“I knew if I stopped or sat down, that would be the end of it. I was just determined to make it to that finish line.”
And so Gabriela Andersen of Switzerland staggered into the Olympic stadium. The 30° C (86° F) heat and humidity of August in Los Angeles was overpowering, and far from ideal for a marathon. On top of that, Andersen had somehow missed the water station and did not replenish herself in the last phase of the marathon.
Greatly dehydrated, Andersen was listing awkwardly to her left, staggering at times across the lanes. It was a horrible sight for spectators in the stands and for spectators globally on TV, as they prayed the marathon would not collapse, and cheered her on to complete the first ever women’s marathon at the Olympics.
Her husband, Dick Andersen, watching in anguish from the stands, as officials in white walked alongside Andersen, asking her about her condition. In this video from The Olympic Channel, Andersen explains that one of them was a doctor who was actually encouraging. The doctor told her that he saw her sweating, and that she knew where she was going, and that both were good signs. But this was the Olympics, and this was the first marathon for women at the Olympics, so Andersen told herself,
‘Try to keep running. Try to stay upright.’ My muscles just did not respond. It just deteriorated over the last 400 meters. At this point, I’m in the Olympics. I want to finish this race because this is my one and only chance. I was 39. I knew in another four years there was a very slim chance to qualify again.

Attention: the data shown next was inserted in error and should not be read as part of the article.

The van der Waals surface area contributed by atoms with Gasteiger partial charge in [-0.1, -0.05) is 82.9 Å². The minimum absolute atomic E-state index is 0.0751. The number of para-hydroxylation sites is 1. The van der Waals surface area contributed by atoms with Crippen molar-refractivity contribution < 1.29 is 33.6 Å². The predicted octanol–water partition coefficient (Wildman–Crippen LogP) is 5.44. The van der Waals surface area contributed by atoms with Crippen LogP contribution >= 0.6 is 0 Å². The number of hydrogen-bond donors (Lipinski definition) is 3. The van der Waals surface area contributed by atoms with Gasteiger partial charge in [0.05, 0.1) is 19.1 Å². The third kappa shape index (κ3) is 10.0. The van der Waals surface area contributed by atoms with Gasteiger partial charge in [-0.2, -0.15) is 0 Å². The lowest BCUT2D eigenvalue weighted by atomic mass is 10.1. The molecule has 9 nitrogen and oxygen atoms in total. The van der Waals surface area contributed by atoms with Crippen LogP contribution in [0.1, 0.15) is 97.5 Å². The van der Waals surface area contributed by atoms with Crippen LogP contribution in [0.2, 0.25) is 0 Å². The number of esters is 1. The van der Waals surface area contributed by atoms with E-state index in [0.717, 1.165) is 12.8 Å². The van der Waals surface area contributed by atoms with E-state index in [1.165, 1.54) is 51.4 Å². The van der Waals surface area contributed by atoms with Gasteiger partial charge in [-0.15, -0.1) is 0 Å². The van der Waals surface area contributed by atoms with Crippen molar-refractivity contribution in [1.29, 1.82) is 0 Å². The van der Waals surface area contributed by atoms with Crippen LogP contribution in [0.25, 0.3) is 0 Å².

And as she made her way around the stadium track, the cheers grew louder and louder. “I clearly remember the cheering and the noise. It was just incredible. It was so loud. I didn’t expect something like that. That probably kept me going too.”
At long last, in a respectable time of 2 hours, 24 minutes and 52 seconds, Andersen finally reached the line, falling into the waiting arms of three officials, two of whom carried her off the track. Fortunately, two hours later, Andersen was fine.
Two months later, Andersen and her husband made a trip to Japan. Of course, the Japanese had witnessed Andersen’s finish to the marathon, and one person in particular, had to tell her how he felt. That was Japanese sports living legend, Shigeo Nagashima, arguably Japan’s most famous baseball player. When Nagashima met Andersen, he told her “I was moved by your singular drive to your goal. You were the perfect expression to me of the wonder and challenge of sports.”
After hearing those words, Andersen realized more than ever before that it’s not always about the result, that It’s often about not giving up.
Today, at the age of 70, Andersen lives in Idaho in America and is training hard on skis, looking forward to competition. As she said in this Japanese article, “In life, there are many setbacks. I always tell myself, ‘don’t give up, head straight for your goal.”
by Roy Tomizawa